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I have seen this:

<?php
  include( dirname(__FILE__) . DIRECTORY_SEPARATOR . 'my_file.php');
?>

Why would I ever need to do this? Why would I go to the trouble of getting the dirname and then concatenating that with a directory separator, and a new filename?

Is the code above not equivalent to this:

<?php
  include( 'my_file.php' );
?>

??

The PHP doc says,

Files are included based on the file path given or, if none is given, the include_path specified. If the file isn't found in the include_path, include() will finally check in the calling script's own directory and the current working directory before failing. The include() construct will emit a warning if it cannot find a file; this is different behavior from require(), which will emit a fatal error.

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1 Answer 1

up vote 29 down vote accepted

Let's say I have a (fake) directory structure like:

.../root/
        /app
            bootstrap.php
        /scripts
            something/
                somescript.php
        /public
            index.php

Now assume that bootstrap.php has some code included for setting up database connections or some other kind of boostrapping stuff.

Assume you want to include a file in boostrap.php's folder called init.php. Now, to avoid scanning the entire include path with include 'init.php', you could use include './init.php'.

There's a problem though. That ./ will be relative to the script that included bootstrap.php, not bootstrap.php. (Technically speaking, it will be relative to the working directory.)

dirname(__FILE__) allows you to get an absolute path (and thus avoid an include path search) without relying on the working directory being the directory in which bootstrap.php resides.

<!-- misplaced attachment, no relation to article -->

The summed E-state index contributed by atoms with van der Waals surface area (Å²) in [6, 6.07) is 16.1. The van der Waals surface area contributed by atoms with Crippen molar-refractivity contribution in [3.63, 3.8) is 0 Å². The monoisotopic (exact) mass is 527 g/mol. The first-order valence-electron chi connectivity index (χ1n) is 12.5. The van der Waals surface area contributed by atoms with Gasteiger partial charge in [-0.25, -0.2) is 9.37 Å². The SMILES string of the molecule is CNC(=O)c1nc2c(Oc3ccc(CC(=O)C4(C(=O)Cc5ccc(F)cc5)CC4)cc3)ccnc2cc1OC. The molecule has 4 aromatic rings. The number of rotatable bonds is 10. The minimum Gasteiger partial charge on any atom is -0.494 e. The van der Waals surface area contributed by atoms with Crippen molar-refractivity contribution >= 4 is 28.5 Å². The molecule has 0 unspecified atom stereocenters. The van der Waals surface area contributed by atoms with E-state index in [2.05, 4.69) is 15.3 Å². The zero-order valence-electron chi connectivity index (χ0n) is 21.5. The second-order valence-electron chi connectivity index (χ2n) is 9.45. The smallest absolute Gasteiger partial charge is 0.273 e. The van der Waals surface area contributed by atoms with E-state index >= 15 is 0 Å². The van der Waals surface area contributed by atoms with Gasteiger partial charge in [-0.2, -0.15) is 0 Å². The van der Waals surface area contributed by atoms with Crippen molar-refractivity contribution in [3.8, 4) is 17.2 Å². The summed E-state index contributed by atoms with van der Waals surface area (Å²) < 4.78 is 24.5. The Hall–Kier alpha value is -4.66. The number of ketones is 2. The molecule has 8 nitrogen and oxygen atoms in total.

(Note: since PHP 5.3, you can use __DIR__ in place of dirname(__FILE__).)

Now, why not just use include 'init.php';?

As odd as it is at first though, . is not guaranteed to be in the include path. Sometimes to avoid useless stat()'s people remove it from the include path when they are rarely include files in the same directory (why search the current directory when you know includes are never going to be there?).

Note: About half of this answer is address in a rather old post: What's better of require(dirname(__FILE__).'/'.'myParent.php') than just require('myParent.php')?

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If bootstarp.php in incuded in another file and you want to include a php file in bootstrap.php i.e init.php then the path is determined relative to the file that included bootstarp.php and not bootstrap.php itself –  Alex Jan 20 '14 at 12:26
    
I had this very problem when including/requiring inside of a include/require. Nice to see there is an agreed upon succinct way of doing this that mitigates the need for specifying a full path-- which is what I ended up doing the first time. –  BradChesney79 Oct 29 '14 at 15:17

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